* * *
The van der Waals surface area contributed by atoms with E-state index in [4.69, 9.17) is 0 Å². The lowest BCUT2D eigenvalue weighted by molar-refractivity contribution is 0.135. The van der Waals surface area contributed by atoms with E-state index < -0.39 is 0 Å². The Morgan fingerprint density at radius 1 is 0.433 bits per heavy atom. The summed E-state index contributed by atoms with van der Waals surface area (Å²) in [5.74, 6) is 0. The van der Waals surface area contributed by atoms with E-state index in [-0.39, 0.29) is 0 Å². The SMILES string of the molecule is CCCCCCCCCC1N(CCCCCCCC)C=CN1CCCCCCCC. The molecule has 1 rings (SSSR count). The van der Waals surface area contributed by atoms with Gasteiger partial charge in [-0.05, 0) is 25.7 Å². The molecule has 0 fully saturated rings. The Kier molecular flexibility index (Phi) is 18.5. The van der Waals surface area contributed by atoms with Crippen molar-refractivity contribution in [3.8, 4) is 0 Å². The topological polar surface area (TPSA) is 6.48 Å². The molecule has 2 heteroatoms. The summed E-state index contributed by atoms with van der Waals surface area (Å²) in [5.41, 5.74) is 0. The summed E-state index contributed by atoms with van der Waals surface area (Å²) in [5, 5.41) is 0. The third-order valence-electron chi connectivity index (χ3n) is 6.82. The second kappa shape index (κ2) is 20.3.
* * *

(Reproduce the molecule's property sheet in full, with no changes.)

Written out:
The van der Waals surface area contributed by atoms with E-state index in [4.69, 9.17) is 0 Å². The lowest BCUT2D eigenvalue weighted by molar-refractivity contribution is 0.135. The van der Waals surface area contributed by atoms with E-state index < -0.39 is 0 Å². The Morgan fingerprint density at radius 1 is 0.433 bits per heavy atom. The summed E-state index contributed by atoms with van der Waals surface area (Å²) in [5.74, 6) is 0. The van der Waals surface area contributed by atoms with E-state index in [-0.39, 0.29) is 0 Å². The SMILES string of the molecule is CCCCCCCCCC1N(CCCCCCCC)C=CN1CCCCCCCC. The molecule has 1 rings (SSSR count). The van der Waals surface area contributed by atoms with Gasteiger partial charge in [-0.05, 0) is 25.7 Å². The molecule has 0 fully saturated rings. The Kier molecular flexibility index (Phi) is 18.5. The van der Waals surface area contributed by atoms with Crippen molar-refractivity contribution in [3.8, 4) is 0 Å². The topological polar surface area (TPSA) is 6.48 Å². The molecule has 2 heteroatoms. The summed E-state index contributed by atoms with van der Waals surface area (Å²) in [5.41, 5.74) is 0. The summed E-state index contributed by atoms with van der Waals surface area (Å²) in [5, 5.41) is 0. The third-order valence-electron chi connectivity index (χ3n) is 6.82. The second kappa shape index (κ2) is 20.3.